Here endeth the book named _The Dictes or Sayings of the Philosophers_, imprinted by me, William Caxton, at Westminster, the year of our Lord 1477. Which book is late translated out of French into English by the noble and puissant Lord Lord Antony, Earl of Rivers, Lord of Scales and of the Isle of Wight, defender and director of the siege apostolic for our holy father the Pope in this royaume of England, and governor of my Lord Prince of Wales. And it is so that at such time as he had accomplished this said work, it liked him to send it to me in certain quires to oversee, which forthwith I saw, and found therein many great, notable, and wise sayings of the philosophers, according unto the books made in French which I had often before read; but certainly I had seen none in English until that time. And so afterward I came unto my said Lord, and told him how I had read and seen his book, and that he had done a meritorious deed in the labour of the translation thereof into our English tongue, wherein he had deserved a singular laud and thanks, &c. Then my said Lord desired me to oversee it, and where I should find fault to correct it; whereon I answered unto his Lordship that I could not amend it, but if I should so presume I might apaire it, for it was right well and cunningly made and translated into right good and fair English. Notwithstanding, he willed me to oversee it, and shewed me divers things, which, as seemed to him, might be left out, as divers letters, missives sent from Alexander to Darius and Aristotle, and each to other, which letters were little appertinent unto dictes and sayings aforesaid, forasmuch as they specify of other matters. And also desired me, that done, to put the said book in imprint. And thus obeying his request and commandment, I have put me in devoir to oversee this his said book, and behold as nigh as I could how it accordeth with the original, being in French. And I find nothing discordant therein, save only in the dictes and sayings of Socrates, wherein I find that my said Lord hath left out certain and divers conclusions touching women. Whereof I marvel that my Lord hath not written them, ne what hath moved him so to do, ne what cause he had at that time; but I suppose that some fair lady hath desired him to leave it out of his book; or else he was amorous on some noble lady, for whose love he would not set it in his book; or else for the very affection, love, and good will that he hath unto all ladies and gentlewomen, he thought that Socrates spared the sooth and wrote of women more than truth; which I cannot think that so true a man and so noble a philosopher as Socrates was should write otherwise than truth. For if he had made fault in writing of women, he ought not, ne should not, be believed in his other dictes and sayings. But I perceive that my said Lord knoweth verily that such defaults be not had ne found in the women born and dwelling in these parts ne regions of the world. Socrates was a Greek, born in a far country from hence, which country is all of other conditions than this is, and men and women of other nature than they be here in this country. For I wot well, of whatsoever condition women be in Greece, the women of this country be right good, wise, pleasant, humble, discreet, sober, chaste, obedient to their husbands, true, secret, steadfast, ever busy, and never idle, attemperate in speaking, and virtuous in all their works–or at least should be so. For which causes so evident my said Lord, as I suppose, thought it was not of necessity to set in his book the sayings of his author Socrates touching women. But forasmuch as I had commandment of my said Lord to correct and amend where I should find fault, and other find I none save that he hath left out these dictes and sayings of the women of Greece, therefore in accomplishing his commandment–forasmuch as I am not certain whether it was in my Lord’s copy or not, or else, peradventure, that the wind had blown over the leaf at the time of translation of his book–I purpose to write those same sayings of that Greek Socrates, which wrote of the women of Greece and nothing of them of this royaume, whom, I suppose, he never knew; for if he had, I dare plainly say that he would have reserved them specially in his said dictes. Always not presuming to put and set them in my said Lord’s book but in the end apart in the rehearsal of the works, humbly requiring all them that shall read this little rehearsal, that if they find any fault to arette it to Socrates, and not to me, which writeth as hereafter followeth.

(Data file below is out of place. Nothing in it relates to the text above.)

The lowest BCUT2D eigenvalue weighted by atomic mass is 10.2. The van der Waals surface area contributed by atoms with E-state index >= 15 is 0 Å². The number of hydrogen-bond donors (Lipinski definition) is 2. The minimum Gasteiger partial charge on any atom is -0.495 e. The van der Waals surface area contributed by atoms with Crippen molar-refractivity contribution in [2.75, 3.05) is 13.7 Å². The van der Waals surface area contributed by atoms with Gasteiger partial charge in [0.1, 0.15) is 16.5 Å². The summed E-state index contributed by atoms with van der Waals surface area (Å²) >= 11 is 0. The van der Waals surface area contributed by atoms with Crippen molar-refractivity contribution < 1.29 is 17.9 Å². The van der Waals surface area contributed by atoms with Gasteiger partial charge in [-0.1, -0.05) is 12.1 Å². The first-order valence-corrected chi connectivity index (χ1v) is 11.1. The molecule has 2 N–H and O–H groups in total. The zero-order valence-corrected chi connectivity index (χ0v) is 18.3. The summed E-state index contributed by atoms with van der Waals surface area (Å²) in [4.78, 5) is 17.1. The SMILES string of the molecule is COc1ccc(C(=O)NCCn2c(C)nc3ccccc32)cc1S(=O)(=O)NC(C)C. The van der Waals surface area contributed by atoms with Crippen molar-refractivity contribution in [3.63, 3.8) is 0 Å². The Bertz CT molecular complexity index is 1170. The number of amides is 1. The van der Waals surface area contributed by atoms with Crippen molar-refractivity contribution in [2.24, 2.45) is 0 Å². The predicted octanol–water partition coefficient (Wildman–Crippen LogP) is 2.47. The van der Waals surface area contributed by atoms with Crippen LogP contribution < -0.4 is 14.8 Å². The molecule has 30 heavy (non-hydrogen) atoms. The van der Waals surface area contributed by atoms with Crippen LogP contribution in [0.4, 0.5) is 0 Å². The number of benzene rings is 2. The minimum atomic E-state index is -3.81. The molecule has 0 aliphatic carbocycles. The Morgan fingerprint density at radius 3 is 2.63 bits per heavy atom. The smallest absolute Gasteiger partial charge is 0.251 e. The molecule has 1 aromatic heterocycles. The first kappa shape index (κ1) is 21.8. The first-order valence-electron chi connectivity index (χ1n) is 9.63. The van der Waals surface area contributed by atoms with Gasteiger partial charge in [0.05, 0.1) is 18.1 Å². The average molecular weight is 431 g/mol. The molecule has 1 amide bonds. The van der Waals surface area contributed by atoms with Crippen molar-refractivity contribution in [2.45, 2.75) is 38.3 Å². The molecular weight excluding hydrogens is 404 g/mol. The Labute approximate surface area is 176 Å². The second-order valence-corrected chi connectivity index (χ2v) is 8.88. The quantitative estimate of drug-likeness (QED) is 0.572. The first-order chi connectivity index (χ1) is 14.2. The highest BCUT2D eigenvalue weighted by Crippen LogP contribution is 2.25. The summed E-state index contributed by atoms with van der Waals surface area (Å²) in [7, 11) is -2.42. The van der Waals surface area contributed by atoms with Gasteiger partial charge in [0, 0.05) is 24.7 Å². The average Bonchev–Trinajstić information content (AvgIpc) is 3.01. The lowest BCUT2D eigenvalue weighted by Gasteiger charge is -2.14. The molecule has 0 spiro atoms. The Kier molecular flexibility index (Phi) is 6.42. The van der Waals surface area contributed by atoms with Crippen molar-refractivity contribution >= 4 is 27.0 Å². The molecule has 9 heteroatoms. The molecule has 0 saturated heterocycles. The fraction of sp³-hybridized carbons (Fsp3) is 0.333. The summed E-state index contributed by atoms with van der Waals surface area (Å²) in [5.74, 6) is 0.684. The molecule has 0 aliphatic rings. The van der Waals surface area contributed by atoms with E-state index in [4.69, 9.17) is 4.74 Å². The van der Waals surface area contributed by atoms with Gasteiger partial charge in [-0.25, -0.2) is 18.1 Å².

Socrates said that women be the apparels to catch men, but they take none but them that will be poor or else them that know them not. And he said that there is none so great empechement unto a man as ignorance and women. And he saw a woman that bare fire, of whom he said that the hotter bore the colder. And he saw a woman sick, of whom he said that the evil resteth and dwelleth with the evil. And he saw a woman brought to the justice, and many other women followed her weeping, of whom he said the evil be sorry and angry because the evil shall perish. And he saw a young maid that learned to write, of whom he said that men multiplied evil upon evil. And he said that the ignorance of a man is known in three things, that is to wit, when he hath no thought to use reason; when he cannot refrain his covetise; and when he is governed by the counsel of women, in that he knoweth that they know not. And he said unto his disciples: “Will ye that I enseign and teach you how ye shall now escape from all evil?” And they answered, “Yea.” And then he said to them, “For whatsoever thing that it be, keep you and be well ware that ye obey not women.” Who answered to him again, “And what sayest thou by our good mothers, and of our sisters?” He said to them, “Suffice you with that I have said to you, for all be semblable in malice.” And he said, “Whosoever will acquire and get science, let him never put him in the governance of a woman.” And he saw a woman that made her fresh and gay, to whom he said, “Thou resemblest the fire; for the more wood is laid to the fire the more will it burn, and the greater is the heat.” And on a time one asked him what him semed of women; he answered that the women resemble a tree called Edelfla, which is the fairest tree to behold and see that may be, but within it is full of venom. And they said to him and demanded wherefore he blamed so women? and that he himself had not come into this world, ne none other men also, without them. He answered, “The woman is like unto a tree named Chassoygnet, on which tree there be many things sharp and pricking, which hurt and prick them that approach unto it; and yet, nevertheless, that same tree bringeth forth good dates and sweet.” And they demanded him why he fled from the women? And he answered, “Forasmuch as I see them flee and eschew the good and commonly do evil.” And a woman said to him, “Wilt thou have any other woman than me?” And he answered to her, “Art not ashamed to offer thyself to him that demandeth nor desireth thee not?”